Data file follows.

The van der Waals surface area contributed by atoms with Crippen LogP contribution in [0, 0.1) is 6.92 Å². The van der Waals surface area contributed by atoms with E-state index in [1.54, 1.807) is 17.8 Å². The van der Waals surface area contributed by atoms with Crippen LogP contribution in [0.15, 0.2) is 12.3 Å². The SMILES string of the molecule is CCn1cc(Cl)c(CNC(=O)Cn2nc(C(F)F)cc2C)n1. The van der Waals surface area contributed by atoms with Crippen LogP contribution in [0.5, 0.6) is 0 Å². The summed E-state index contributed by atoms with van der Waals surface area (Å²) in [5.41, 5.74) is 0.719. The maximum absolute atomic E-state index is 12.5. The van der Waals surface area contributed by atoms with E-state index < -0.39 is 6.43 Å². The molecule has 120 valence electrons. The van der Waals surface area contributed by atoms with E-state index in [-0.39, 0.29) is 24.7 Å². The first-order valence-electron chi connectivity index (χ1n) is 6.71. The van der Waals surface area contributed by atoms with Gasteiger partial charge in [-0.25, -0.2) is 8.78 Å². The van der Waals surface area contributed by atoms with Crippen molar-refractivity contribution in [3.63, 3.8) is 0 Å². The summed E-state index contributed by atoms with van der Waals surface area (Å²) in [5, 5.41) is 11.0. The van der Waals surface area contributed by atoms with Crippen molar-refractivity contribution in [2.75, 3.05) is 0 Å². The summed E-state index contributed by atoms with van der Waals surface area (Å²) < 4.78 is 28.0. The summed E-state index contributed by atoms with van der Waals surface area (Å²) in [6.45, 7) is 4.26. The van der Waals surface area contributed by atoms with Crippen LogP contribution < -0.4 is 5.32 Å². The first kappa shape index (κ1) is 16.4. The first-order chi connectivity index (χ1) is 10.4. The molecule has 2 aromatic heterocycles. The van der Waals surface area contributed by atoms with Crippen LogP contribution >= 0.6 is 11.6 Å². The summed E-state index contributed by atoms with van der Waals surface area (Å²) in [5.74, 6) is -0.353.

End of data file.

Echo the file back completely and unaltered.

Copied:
The van der Waals surface area contributed by atoms with Crippen LogP contribution in [0, 0.1) is 6.92 Å². The van der Waals surface area contributed by atoms with E-state index in [1.54, 1.807) is 17.8 Å². The van der Waals surface area contributed by atoms with Crippen LogP contribution in [0.15, 0.2) is 12.3 Å². The SMILES string of the molecule is CCn1cc(Cl)c(CNC(=O)Cn2nc(C(F)F)cc2C)n1. The van der Waals surface area contributed by atoms with Crippen LogP contribution in [0.5, 0.6) is 0 Å². The summed E-state index contributed by atoms with van der Waals surface area (Å²) in [5.41, 5.74) is 0.719. The maximum absolute atomic E-state index is 12.5. The van der Waals surface area contributed by atoms with E-state index < -0.39 is 6.43 Å². The molecule has 120 valence electrons. The van der Waals surface area contributed by atoms with E-state index in [-0.39, 0.29) is 24.7 Å². The first-order valence-electron chi connectivity index (χ1n) is 6.71. The van der Waals surface area contributed by atoms with Gasteiger partial charge in [-0.25, -0.2) is 8.78 Å². The van der Waals surface area contributed by atoms with Crippen molar-refractivity contribution in [3.63, 3.8) is 0 Å². The summed E-state index contributed by atoms with van der Waals surface area (Å²) in [5, 5.41) is 11.0. The van der Waals surface area contributed by atoms with Crippen molar-refractivity contribution in [2.75, 3.05) is 0 Å². The summed E-state index contributed by atoms with van der Waals surface area (Å²) < 4.78 is 28.0. The summed E-state index contributed by atoms with van der Waals surface area (Å²) in [6.45, 7) is 4.26. The van der Waals surface area contributed by atoms with Crippen LogP contribution < -0.4 is 5.32 Å². The first kappa shape index (κ1) is 16.4. The first-order chi connectivity index (χ1) is 10.4. The molecule has 2 aromatic heterocycles. The van der Waals surface area contributed by atoms with Crippen LogP contribution >= 0.6 is 11.6 Å². The summed E-state index contributed by atoms with van der Waals surface area (Å²) in [5.74, 6) is -0.353.